Since May 2010, “$200K Chump,” who claims to be “an average full tuition paying parent at one of the local Bergen County yeshiva day schools,” has been sparking lively, often heated, exchanges on his “Bergen County Yeshiva Tuition” blog.
With no-holds-barred tirades against “legacy” [established] schools, “Winthrops” [wealthy benefactors], “admins” [yeshiva administrators] and “leeches” [those he accused of abusing the scholarship system] the anonymous Chump not only coined a new vocabulary but won legions of fans and critics: he claims the site gets over 3,000 unique hits per day.
Detractors argue that the blog — which has included suggestion that scholarship families be subjected to unannounced home inspections and various commenters referring to African Americans as “Jamals” — is inaccurate, uncivil and divisive, and have questioned the credibility of an anonymous forum.
Last week, Chump announced that, with the low-cost, high-tech Yeshivat He’Atid set to open next fall in Bergenfield, his mission is accomplished and he plans to close down the blog. In an exclusive interview via e-mail (he declined to speak by phone and refused to reveal his identity to this reporter), Chump reflected on his blog.
Q: What spurred you to start the blog?
A.: I was fed up with the polite, respectful conversation about tuition that our community has been having for decades and felt that something a little more “edgy” was needed to wake the rank-and-file community members up and to spur the leaders of our community to stop talking and actually take real action.
Why did you feel it was necessary to remain anonymous?
In order to keep the conversation edgy and honest.
What are some of the wackiest e-mails and comments you’ve gotten?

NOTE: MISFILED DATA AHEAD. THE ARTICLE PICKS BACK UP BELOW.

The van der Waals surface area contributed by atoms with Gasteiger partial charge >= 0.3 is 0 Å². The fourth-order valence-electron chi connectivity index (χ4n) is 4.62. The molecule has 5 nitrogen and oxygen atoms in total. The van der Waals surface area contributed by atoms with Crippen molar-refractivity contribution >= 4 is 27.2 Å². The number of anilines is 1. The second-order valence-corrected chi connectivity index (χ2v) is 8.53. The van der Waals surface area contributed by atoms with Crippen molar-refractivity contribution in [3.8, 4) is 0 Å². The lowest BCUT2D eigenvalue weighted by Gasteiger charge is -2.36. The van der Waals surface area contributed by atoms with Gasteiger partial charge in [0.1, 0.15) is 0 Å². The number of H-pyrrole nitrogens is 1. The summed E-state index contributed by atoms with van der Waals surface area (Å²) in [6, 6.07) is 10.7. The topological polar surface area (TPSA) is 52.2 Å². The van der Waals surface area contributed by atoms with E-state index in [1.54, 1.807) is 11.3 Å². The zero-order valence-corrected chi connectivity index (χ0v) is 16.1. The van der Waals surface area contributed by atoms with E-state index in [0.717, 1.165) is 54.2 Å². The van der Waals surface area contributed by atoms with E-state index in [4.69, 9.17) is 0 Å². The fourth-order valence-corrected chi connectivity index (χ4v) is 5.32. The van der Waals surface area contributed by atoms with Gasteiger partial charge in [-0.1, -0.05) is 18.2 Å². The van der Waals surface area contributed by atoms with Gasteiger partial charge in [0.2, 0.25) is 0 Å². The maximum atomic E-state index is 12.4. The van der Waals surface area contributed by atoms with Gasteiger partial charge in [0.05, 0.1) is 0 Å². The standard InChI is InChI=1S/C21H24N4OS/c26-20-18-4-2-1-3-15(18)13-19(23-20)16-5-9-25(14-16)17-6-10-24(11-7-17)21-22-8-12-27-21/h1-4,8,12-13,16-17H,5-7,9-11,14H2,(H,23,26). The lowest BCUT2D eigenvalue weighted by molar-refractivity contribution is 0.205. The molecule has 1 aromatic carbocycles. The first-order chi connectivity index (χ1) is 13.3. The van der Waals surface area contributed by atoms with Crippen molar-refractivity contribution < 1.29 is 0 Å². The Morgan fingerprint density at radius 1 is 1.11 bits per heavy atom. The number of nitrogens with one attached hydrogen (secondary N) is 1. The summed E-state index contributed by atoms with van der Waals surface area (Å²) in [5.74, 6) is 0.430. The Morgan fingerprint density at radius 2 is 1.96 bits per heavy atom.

I have received all kinds of crazy threats from people. I’d prefer not to get into detail, lest I give any nuts who may be reading this article any ideas. People have tried to take certain steps to hack into my blog, and some think they have uncovered certain information about me, but I have always been one step ahead of them. … Most of the threats have to do with exposing my ID (because people think they know who I am) and having my kids thrown out of one of the local legacy yeshivas.
Have you done any analytics to determine who your readers are, in terms of location and demographics?
Over 90 percent of hits are from Bergen County or NYC (where most Bergen County parents work during the day). The other 10 percent are from Israel, Canada, California, Florida and other areas with large Modern Orthodox Jewish populations.
How many children do you have and what kind of work do you do? Is your salary actually $200,000?
My salary is in the “chump range.” No further comment on type of work or number of children I have.
Will your kids be going to He’Atid next year?
If I had children of the proper age for He’Atid [the school is opening with pre-K, kindergarten and first grade] I would send them there.
What role do you think the blog has had in spurring the creation of He’Atid and in addressing the day school tuition crisis?
I would like to think that my blog created the necessary type of atmosphere to spur the creation of a real alternative to the legacy schools, but I deserve none of the credit for the creation of He’Atid. I have no affiliation with He’Atid. All the credit in the world goes to the men and women who founded He’Atid and have put in many hundreds of hours behind the scenes. The entire community owes them a huge debt of gratitude. Even those who don’t send their kids to He’Atid are already benefiting from it as numerous legacy schools have recently cut prices for certain grades and put in other pricing gimmicks to try and compete.
What are you most proud of?
Changing the tuition discussion from a polite but unproductive discussion to one that is edgy, but where real action is being taken by the leaders of our community. There is nothing more satisfying than getting e-mails from legacy board members telling me that their school had a board meeting and refrained from taking certain actions because they were concerned about the coverage such an action would get on my blog and the reaction from my thousands of readers.
What are your parting words to the Jewish community?
Your voice can make a difference, and it is important to keep the pressure on the legacy schools in whatever forum and way you feel comfortable doing so. … Although I am retiring as a blog host, the discussion will continue on a new blog called “YeshivaSanity.” A certain individual has graciously agreed to take over the conversation. … I look forward to posting comments on this new blog from time to time but will not miss the responsibility that comes along with actually hosting a blog.